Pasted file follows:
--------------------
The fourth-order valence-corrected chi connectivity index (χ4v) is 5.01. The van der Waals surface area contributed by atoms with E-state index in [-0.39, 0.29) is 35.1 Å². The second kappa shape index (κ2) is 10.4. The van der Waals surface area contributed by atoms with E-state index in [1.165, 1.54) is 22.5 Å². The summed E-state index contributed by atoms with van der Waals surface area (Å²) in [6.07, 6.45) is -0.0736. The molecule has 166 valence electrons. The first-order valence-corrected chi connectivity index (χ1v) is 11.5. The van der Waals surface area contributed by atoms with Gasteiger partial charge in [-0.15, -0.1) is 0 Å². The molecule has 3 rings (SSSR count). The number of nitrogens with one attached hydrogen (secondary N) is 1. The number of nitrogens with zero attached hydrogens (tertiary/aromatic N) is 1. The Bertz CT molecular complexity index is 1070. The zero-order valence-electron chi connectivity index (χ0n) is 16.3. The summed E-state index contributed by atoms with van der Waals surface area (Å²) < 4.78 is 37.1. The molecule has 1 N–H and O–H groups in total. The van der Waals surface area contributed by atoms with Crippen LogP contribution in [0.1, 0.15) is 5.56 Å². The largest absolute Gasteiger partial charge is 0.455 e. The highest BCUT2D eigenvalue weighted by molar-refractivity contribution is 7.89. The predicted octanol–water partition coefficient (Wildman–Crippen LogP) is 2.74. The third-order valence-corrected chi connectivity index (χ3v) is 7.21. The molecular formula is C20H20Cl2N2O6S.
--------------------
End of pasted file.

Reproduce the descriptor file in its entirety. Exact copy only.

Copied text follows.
The fourth-order valence-corrected chi connectivity index (χ4v) is 5.01. The van der Waals surface area contributed by atoms with E-state index in [-0.39, 0.29) is 35.1 Å². The second kappa shape index (κ2) is 10.4. The van der Waals surface area contributed by atoms with E-state index in [1.165, 1.54) is 22.5 Å². The summed E-state index contributed by atoms with van der Waals surface area (Å²) in [6.07, 6.45) is -0.0736. The molecule has 166 valence electrons. The first-order valence-corrected chi connectivity index (χ1v) is 11.5. The van der Waals surface area contributed by atoms with Gasteiger partial charge in [-0.15, -0.1) is 0 Å². The molecule has 3 rings (SSSR count). The number of nitrogens with one attached hydrogen (secondary N) is 1. The number of nitrogens with zero attached hydrogens (tertiary/aromatic N) is 1. The Bertz CT molecular complexity index is 1070. The zero-order valence-electron chi connectivity index (χ0n) is 16.3. The summed E-state index contributed by atoms with van der Waals surface area (Å²) < 4.78 is 37.1. The molecule has 1 N–H and O–H groups in total. The van der Waals surface area contributed by atoms with Crippen LogP contribution in [0.1, 0.15) is 5.56 Å². The largest absolute Gasteiger partial charge is 0.455 e. The highest BCUT2D eigenvalue weighted by molar-refractivity contribution is 7.89. The predicted octanol–water partition coefficient (Wildman–Crippen LogP) is 2.74. The third-order valence-corrected chi connectivity index (χ3v) is 7.21. The molecular formula is C20H20Cl2N2O6S.